I didn't say that, just so you know. Don't point the finger at me!
"Another reason why most men don’t like an attractive guy that much is because they’re threatened. They know that the odds are they will draw a lot of attention from the crowd wherever they go: particularly female attention."
Why Women Don’t Like Pretty bBoys
It's partially true that women don't like pretty boys. I know this contradicts a lot of the things I may have said above, and it might well partially prove what they say about women is right after all: that they're not as into looks or physical appearance as men are.
Let me explain.
On one hand, yes—women do like attractive guys. Guys like Brad Pitt, David Beckham, George Clooney, or something like that, or whoever is rated the world's sexiest man alive right now. But the chances of ending up with them are slim, seeing as they are all taken anyway.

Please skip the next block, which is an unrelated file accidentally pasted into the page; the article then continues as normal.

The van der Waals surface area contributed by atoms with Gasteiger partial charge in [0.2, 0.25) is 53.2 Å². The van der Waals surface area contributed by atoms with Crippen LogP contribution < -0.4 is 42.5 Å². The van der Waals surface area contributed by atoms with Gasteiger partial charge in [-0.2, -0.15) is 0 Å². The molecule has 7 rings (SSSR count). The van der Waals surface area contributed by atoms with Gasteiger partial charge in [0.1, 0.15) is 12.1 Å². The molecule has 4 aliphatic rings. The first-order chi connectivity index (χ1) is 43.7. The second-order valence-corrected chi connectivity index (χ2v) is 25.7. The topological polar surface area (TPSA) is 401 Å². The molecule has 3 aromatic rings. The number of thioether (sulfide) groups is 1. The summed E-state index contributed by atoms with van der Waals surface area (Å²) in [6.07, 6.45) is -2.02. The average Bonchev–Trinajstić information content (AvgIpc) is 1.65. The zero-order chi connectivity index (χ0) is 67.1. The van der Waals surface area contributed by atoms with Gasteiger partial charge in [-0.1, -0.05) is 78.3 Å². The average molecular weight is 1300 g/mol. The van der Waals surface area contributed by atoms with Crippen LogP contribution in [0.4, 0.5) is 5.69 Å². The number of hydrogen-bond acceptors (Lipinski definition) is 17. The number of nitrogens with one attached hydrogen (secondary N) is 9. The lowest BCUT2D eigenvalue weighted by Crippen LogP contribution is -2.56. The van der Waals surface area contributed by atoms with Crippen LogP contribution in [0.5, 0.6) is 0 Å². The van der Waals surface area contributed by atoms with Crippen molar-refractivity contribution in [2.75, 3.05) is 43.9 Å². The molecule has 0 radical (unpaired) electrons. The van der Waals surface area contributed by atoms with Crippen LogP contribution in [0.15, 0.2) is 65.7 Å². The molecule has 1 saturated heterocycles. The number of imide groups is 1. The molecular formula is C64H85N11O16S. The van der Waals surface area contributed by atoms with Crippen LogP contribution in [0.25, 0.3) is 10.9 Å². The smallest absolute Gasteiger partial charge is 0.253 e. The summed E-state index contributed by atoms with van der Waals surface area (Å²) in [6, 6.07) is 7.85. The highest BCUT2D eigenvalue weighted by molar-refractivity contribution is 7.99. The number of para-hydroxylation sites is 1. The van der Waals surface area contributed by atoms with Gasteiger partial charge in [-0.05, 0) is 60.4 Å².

But when it comes to the everyday guy that they see, it can be different for some women out there. They might find said guy attractive, but like we've all heard before: beauty is skin deep, and like with pretty women, they automatically think that there's no inner beauty or that they're shallow.
This is because average or ugly women often think the same about beautiful women. Let's just simplify and say that this is how they see anybody who is attractive.
Another reason is this: it has been said that average or ugly-looking guys with the three Ss I mentioned above (self-confidence, self-control, and sense of humour) are perhaps more desirable in the long run than a good-looking guy with said traits. After all, they want to be the pretty ones in the relationship, and if the guy has everything, plus looks, then the woman will look like a side dish in comparison.